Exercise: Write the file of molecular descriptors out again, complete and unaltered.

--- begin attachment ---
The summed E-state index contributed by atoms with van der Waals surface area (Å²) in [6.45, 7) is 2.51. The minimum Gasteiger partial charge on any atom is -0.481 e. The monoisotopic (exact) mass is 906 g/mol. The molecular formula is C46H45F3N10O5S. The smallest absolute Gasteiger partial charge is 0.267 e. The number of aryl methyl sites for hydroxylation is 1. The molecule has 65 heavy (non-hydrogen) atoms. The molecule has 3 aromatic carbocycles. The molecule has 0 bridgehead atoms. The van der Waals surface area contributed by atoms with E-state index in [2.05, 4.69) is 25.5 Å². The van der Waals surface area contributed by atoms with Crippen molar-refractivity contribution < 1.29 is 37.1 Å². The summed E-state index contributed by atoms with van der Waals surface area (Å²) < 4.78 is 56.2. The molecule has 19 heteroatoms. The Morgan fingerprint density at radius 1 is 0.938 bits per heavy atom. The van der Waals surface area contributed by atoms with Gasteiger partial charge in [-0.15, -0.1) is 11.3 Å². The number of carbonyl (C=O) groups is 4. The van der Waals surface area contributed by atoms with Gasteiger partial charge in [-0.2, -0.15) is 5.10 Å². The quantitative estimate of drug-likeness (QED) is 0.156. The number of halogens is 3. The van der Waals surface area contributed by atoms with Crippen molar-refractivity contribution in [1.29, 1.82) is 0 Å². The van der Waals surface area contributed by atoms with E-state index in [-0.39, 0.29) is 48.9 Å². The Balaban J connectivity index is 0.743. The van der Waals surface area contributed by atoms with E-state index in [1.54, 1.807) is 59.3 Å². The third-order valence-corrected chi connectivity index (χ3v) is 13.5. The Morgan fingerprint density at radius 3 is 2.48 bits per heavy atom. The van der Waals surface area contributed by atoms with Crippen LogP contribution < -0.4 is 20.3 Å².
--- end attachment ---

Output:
The summed E-state index contributed by atoms with van der Waals surface area (Å²) in [6.45, 7) is 2.51. The minimum Gasteiger partial charge on any atom is -0.481 e. The monoisotopic (exact) mass is 906 g/mol. The molecular formula is C46H45F3N10O5S. The smallest absolute Gasteiger partial charge is 0.267 e. The number of aryl methyl sites for hydroxylation is 1. The molecule has 65 heavy (non-hydrogen) atoms. The molecule has 3 aromatic carbocycles. The molecule has 0 bridgehead atoms. The van der Waals surface area contributed by atoms with E-state index in [2.05, 4.69) is 25.5 Å². The van der Waals surface area contributed by atoms with Crippen molar-refractivity contribution < 1.29 is 37.1 Å². The summed E-state index contributed by atoms with van der Waals surface area (Å²) < 4.78 is 56.2. The molecule has 19 heteroatoms. The Morgan fingerprint density at radius 1 is 0.938 bits per heavy atom. The van der Waals surface area contributed by atoms with Gasteiger partial charge in [-0.15, -0.1) is 11.3 Å². The number of carbonyl (C=O) groups is 4. The van der Waals surface area contributed by atoms with Gasteiger partial charge in [-0.2, -0.15) is 5.10 Å². The quantitative estimate of drug-likeness (QED) is 0.156. The number of halogens is 3. The van der Waals surface area contributed by atoms with Crippen molar-refractivity contribution in [1.29, 1.82) is 0 Å². The van der Waals surface area contributed by atoms with E-state index in [-0.39, 0.29) is 48.9 Å². The Balaban J connectivity index is 0.743. The van der Waals surface area contributed by atoms with E-state index in [1.54, 1.807) is 59.3 Å². The third-order valence-corrected chi connectivity index (χ3v) is 13.5. The Morgan fingerprint density at radius 3 is 2.48 bits per heavy atom. The van der Waals surface area contributed by atoms with Crippen LogP contribution < -0.4 is 20.3 Å².